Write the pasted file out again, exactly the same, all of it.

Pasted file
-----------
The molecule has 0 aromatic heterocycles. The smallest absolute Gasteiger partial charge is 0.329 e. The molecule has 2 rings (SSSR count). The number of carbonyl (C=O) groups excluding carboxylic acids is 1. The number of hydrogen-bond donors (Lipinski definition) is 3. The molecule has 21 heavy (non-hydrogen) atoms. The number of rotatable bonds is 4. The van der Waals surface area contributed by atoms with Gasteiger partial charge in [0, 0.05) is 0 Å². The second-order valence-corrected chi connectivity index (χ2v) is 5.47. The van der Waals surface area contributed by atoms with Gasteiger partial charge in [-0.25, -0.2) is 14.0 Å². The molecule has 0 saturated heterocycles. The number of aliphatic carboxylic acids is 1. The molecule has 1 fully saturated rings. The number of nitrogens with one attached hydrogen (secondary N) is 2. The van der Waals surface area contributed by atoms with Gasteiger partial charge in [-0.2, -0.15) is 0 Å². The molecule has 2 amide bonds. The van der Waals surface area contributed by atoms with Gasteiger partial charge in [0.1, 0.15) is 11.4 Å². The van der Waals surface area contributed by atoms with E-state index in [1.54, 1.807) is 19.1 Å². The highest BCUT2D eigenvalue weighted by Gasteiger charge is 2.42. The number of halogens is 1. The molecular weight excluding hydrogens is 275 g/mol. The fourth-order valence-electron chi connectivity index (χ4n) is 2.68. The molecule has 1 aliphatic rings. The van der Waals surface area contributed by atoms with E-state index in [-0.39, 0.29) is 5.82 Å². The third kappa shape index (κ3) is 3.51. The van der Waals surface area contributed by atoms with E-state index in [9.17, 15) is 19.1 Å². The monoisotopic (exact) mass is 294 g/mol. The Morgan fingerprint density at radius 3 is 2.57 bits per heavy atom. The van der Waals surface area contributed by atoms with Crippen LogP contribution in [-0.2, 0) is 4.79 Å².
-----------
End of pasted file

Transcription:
The molecule has 0 aromatic heterocycles. The smallest absolute Gasteiger partial charge is 0.329 e. The molecule has 2 rings (SSSR count). The number of carbonyl (C=O) groups excluding carboxylic acids is 1. The number of hydrogen-bond donors (Lipinski definition) is 3. The molecule has 21 heavy (non-hydrogen) atoms. The number of rotatable bonds is 4. The van der Waals surface area contributed by atoms with Gasteiger partial charge in [0, 0.05) is 0 Å². The second-order valence-corrected chi connectivity index (χ2v) is 5.47. The van der Waals surface area contributed by atoms with Gasteiger partial charge in [-0.25, -0.2) is 14.0 Å². The molecule has 0 saturated heterocycles. The number of aliphatic carboxylic acids is 1. The molecule has 1 fully saturated rings. The number of nitrogens with one attached hydrogen (secondary N) is 2. The van der Waals surface area contributed by atoms with Gasteiger partial charge in [-0.2, -0.15) is 0 Å². The molecule has 2 amide bonds. The van der Waals surface area contributed by atoms with Gasteiger partial charge in [0.1, 0.15) is 11.4 Å². The van der Waals surface area contributed by atoms with E-state index in [1.54, 1.807) is 19.1 Å². The highest BCUT2D eigenvalue weighted by Gasteiger charge is 2.42. The number of halogens is 1. The molecular weight excluding hydrogens is 275 g/mol. The fourth-order valence-electron chi connectivity index (χ4n) is 2.68. The molecule has 1 aliphatic rings. The van der Waals surface area contributed by atoms with E-state index in [-0.39, 0.29) is 5.82 Å². The third kappa shape index (κ3) is 3.51. The van der Waals surface area contributed by atoms with E-state index in [9.17, 15) is 19.1 Å². The monoisotopic (exact) mass is 294 g/mol. The Morgan fingerprint density at radius 3 is 2.57 bits per heavy atom. The van der Waals surface area contributed by atoms with Crippen LogP contribution in [-0.2, 0) is 4.79 Å².